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February garden update

Kale in JanuaryI've been a bit quiet on the garden front lately because now is really the time for dreaming, not for growing.  But the garden is actually in much better shape than any previous winter garden I've been in charge of, so I thought I'd take you on a quick tour.

It's quite possible to have some greens and lettuce even in the dead of winter around here as long as you start them in the early fall and the deer don't get them.  In previous years, the deer have always eaten my greens to the ground, but Mark's deer deterrents are worth their weight in gold!  This year we still have some kale and mustard hanging on --- just enough to put half a cup in potstickers every week or two.  (No lettuce because I planted it late and didn't get it up to speed in time.)

Parsley in JanuaryI've always read that you can eat parsley all winter, but the deer adore it so I've never had it later than August.  As a result, I've never even bothered to plant it in the sunny half of the garden (where I put the plants which will grow on warm winter days.)  Nevertheless, my small bed emerged from the snow a week or so ago green and beautiful!  The plants tend to have short stalks in the cold, but the leaves are delicious --- perfect for adding a bit of freshness to tuna or egg salad or soups.
Egyptian onions in January
Of course, no winter garden is complete without scads of Egyptian onions.  I planted a couple of beds of them, and then tried to compost the extras, which meant I instead spread volunteer onions all over the yard.  You can never have too many, though --- I put the fresh green tops into omelets and egg salad and cut up the entire onions into soups.

Meanwhile, inside, we still have enough sweet potatoes and garlic for several months, though the carrots are beginning to reach the bottom quarter of the drawer and we've only got three butternut squash left.  The freezer is still full of the bounty of the summer, and the only vegetables we buy in the store are potatoes and onions (because our crops were disappointing this year.)  And now it's February, and time to plant the first lettuce bed!



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Down here, with no snow cover and several ten degree nights, I'm again picking small central leaves from romaine lettuce planted last August. Endive is the hardiest green and is good raw or wilted. Although the greens are frozen back, turnips are still delicious when pulled. Spinach plants survived and are putting out new leaves. The cabbage was badly frosted but has enough salvageable for coleslaw and cooked cabbage. Red onions I planted too late last spring are great in salads. Lettuce in my frame planted in October is big enough to pick.
Comment by Errol Mon Feb 1 07:37:32 2010
Actually, I think I still have some carrots and parsnips under the snow (the ones that I figured were too small to dig in the fall.) Once we eat our way through the ones in the fridge, I'll have to dig them up and see if they're still there!
Comment by anna Mon Feb 1 08:53:12 2010

This is a traditional Dutch winter dish called "boerenkool stamppot" (lit. farmer's cabbage mashpot).

  • Peel 2 lb of potatos, and cut them into 1/4" slices.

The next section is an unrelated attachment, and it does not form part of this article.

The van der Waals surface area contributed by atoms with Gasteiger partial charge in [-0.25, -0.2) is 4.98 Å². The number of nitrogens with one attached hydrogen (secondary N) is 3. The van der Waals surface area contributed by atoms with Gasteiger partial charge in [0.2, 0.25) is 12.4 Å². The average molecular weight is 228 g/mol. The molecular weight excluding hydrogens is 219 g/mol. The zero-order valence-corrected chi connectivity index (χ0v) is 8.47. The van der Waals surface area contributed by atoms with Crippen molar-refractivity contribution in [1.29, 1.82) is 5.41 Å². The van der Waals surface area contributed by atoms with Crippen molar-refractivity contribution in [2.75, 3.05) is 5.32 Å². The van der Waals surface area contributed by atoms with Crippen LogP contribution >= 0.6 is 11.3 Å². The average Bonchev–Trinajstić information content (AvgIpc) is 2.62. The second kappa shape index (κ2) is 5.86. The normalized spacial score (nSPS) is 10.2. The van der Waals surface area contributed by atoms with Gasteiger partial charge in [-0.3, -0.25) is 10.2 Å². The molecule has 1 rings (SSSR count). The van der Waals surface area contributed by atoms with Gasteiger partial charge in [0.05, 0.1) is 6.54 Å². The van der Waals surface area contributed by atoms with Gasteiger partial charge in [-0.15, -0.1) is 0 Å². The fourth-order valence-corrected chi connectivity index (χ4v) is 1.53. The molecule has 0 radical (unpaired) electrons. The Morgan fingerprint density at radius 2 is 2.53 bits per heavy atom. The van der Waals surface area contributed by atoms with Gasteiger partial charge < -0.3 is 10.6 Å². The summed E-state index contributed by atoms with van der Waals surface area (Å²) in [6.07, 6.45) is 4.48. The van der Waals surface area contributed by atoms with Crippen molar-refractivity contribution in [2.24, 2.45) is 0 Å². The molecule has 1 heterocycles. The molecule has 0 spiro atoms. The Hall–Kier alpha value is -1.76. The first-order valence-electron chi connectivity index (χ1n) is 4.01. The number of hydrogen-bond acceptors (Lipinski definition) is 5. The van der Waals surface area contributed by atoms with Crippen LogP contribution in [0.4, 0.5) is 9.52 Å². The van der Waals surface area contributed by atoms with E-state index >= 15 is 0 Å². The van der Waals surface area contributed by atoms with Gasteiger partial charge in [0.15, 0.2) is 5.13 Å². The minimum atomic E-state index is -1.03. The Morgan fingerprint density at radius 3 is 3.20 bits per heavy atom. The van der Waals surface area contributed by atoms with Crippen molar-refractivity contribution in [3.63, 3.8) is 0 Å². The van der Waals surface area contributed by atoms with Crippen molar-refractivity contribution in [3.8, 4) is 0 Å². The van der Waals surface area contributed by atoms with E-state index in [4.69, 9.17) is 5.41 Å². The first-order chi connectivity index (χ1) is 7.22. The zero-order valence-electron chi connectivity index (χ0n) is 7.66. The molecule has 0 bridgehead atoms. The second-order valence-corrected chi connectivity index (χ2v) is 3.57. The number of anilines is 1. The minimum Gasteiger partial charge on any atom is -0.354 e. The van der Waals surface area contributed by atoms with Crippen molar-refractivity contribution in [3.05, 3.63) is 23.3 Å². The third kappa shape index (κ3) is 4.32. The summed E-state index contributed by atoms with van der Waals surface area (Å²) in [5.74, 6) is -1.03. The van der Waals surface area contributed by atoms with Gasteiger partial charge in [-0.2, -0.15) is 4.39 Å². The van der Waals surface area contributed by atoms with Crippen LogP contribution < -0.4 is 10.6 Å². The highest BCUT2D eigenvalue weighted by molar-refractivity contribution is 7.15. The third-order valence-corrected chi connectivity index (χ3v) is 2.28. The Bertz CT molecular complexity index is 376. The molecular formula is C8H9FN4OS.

• Cut up around 1 lb of kale.
  • Take a big cooking pot with a lid and a heavy bottom (so it spreads the heat evenly).
  • Put in the potato slices, and around 1/2 pint of water or stock.
  • Put the cut kale on top.
  • Put the lid on, and bring to a boild on high heat.
  • Once the lid starts to "dance" (the water is boiling), reduce to low heat.
  • Cook for around 25-30 minutes. Take off the lid. If there's still some water in it, let it steam out.
  • Mash it all together with some butter and a little milk.
  • Season with black pepper and salt according to taste.

It is traditionally eaten with "rookworst" (smoked sausage?) and gravy. In the Netherlands, the kale is considered best when there's been frost on the ground before it's harvested.

If you replace the kale with 1/2 the amount of sliced onions, and 1/2 the amount of sliced carrots, you have "hutspot".

Both are very good winter food. If you've eaten a big plate of either, you won't feel hungry for a while. :-) You can save the leftovers and heat them up another day. Actually, both tend to taste better after they've stood for a day.

Comment by Roland Smith Mon Feb 1 15:11:34 2010
Thanks for that recipe --- I'll have to give it a shot! In the U.S., the winter crops are often overlooked nowadays since it's so easy to get tomatoes and peppers in the store all winter. It sounds like you have a great tradition of eating the winter crops still alive!
Comment by anna Mon Feb 1 15:56:05 2010
we have some kale that is 4 years old, should start leafing out for its 5th season of production soon.
Comment by brett Mon Feb 1 16:49:29 2010
You must live somewhere very warm! What else is out in your garden now?
Comment by anna Mon Feb 1 16:57:16 2010
Warm climate? We once had broccoli last two seasons at the farm in Virginia.
Comment by Errol Wed Feb 3 13:32:30 2010
But two seasons is different from 5 years!! That means they never had a really cold winter in all that time. (I'm still hoping last fall's broccoli will leaf back out. I see hints of green on it and actually built my lettuce bed around it just in case. Only time will tell....)
Comment by anna Wed Feb 3 19:41:46 2010

One very unique homestead, $1,500 per acre, the opportunity of a lifetime